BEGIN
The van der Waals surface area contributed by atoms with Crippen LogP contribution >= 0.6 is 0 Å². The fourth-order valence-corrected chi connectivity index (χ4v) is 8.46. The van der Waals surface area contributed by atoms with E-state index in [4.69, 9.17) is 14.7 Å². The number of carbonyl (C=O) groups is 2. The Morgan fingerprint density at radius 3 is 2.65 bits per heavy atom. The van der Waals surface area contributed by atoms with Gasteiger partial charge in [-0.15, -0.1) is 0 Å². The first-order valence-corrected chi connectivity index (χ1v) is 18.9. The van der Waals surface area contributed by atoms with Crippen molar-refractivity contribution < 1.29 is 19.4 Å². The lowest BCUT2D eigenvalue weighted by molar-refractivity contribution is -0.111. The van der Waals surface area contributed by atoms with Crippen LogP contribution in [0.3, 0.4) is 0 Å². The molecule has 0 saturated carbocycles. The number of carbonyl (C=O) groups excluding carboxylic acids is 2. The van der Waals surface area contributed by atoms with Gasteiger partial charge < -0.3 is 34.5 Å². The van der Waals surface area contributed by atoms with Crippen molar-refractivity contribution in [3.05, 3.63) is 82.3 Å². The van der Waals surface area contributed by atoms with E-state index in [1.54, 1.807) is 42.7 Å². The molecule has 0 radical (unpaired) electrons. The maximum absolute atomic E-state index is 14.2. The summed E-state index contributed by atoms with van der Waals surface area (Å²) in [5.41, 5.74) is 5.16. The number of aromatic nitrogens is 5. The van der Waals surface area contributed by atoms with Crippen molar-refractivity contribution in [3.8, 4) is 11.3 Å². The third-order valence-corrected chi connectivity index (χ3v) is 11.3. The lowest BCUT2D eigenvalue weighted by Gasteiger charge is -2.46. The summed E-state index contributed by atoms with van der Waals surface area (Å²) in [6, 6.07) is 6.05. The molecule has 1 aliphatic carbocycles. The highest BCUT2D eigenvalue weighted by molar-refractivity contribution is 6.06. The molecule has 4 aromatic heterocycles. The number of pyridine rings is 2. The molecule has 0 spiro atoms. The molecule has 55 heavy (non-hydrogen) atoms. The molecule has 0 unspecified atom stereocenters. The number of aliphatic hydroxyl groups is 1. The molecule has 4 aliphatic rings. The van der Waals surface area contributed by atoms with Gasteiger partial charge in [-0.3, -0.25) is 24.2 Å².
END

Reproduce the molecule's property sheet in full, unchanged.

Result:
The van der Waals surface area contributed by atoms with Crippen LogP contribution >= 0.6 is 0 Å². The fourth-order valence-corrected chi connectivity index (χ4v) is 8.46. The van der Waals surface area contributed by atoms with E-state index in [4.69, 9.17) is 14.7 Å². The number of carbonyl (C=O) groups is 2. The Morgan fingerprint density at radius 3 is 2.65 bits per heavy atom. The van der Waals surface area contributed by atoms with Gasteiger partial charge in [-0.15, -0.1) is 0 Å². The first-order valence-corrected chi connectivity index (χ1v) is 18.9. The van der Waals surface area contributed by atoms with Crippen molar-refractivity contribution < 1.29 is 19.4 Å². The lowest BCUT2D eigenvalue weighted by molar-refractivity contribution is -0.111. The van der Waals surface area contributed by atoms with Crippen LogP contribution in [0.3, 0.4) is 0 Å². The molecule has 0 saturated carbocycles. The number of carbonyl (C=O) groups excluding carboxylic acids is 2. The van der Waals surface area contributed by atoms with Gasteiger partial charge < -0.3 is 34.5 Å². The van der Waals surface area contributed by atoms with Crippen molar-refractivity contribution in [3.05, 3.63) is 82.3 Å². The van der Waals surface area contributed by atoms with E-state index in [1.54, 1.807) is 42.7 Å². The molecule has 0 radical (unpaired) electrons. The maximum absolute atomic E-state index is 14.2. The summed E-state index contributed by atoms with van der Waals surface area (Å²) in [5.41, 5.74) is 5.16. The number of aromatic nitrogens is 5. The van der Waals surface area contributed by atoms with Crippen molar-refractivity contribution in [3.8, 4) is 11.3 Å². The third-order valence-corrected chi connectivity index (χ3v) is 11.3. The lowest BCUT2D eigenvalue weighted by Gasteiger charge is -2.46. The summed E-state index contributed by atoms with van der Waals surface area (Å²) in [6, 6.07) is 6.05. The molecule has 1 aliphatic carbocycles. The highest BCUT2D eigenvalue weighted by molar-refractivity contribution is 6.06. The molecule has 4 aromatic heterocycles. The number of pyridine rings is 2. The molecule has 0 spiro atoms. The molecule has 55 heavy (non-hydrogen) atoms. The molecule has 0 unspecified atom stereocenters. The number of aliphatic hydroxyl groups is 1. The molecule has 4 aliphatic rings. The van der Waals surface area contributed by atoms with Gasteiger partial charge in [-0.3, -0.25) is 24.2 Å².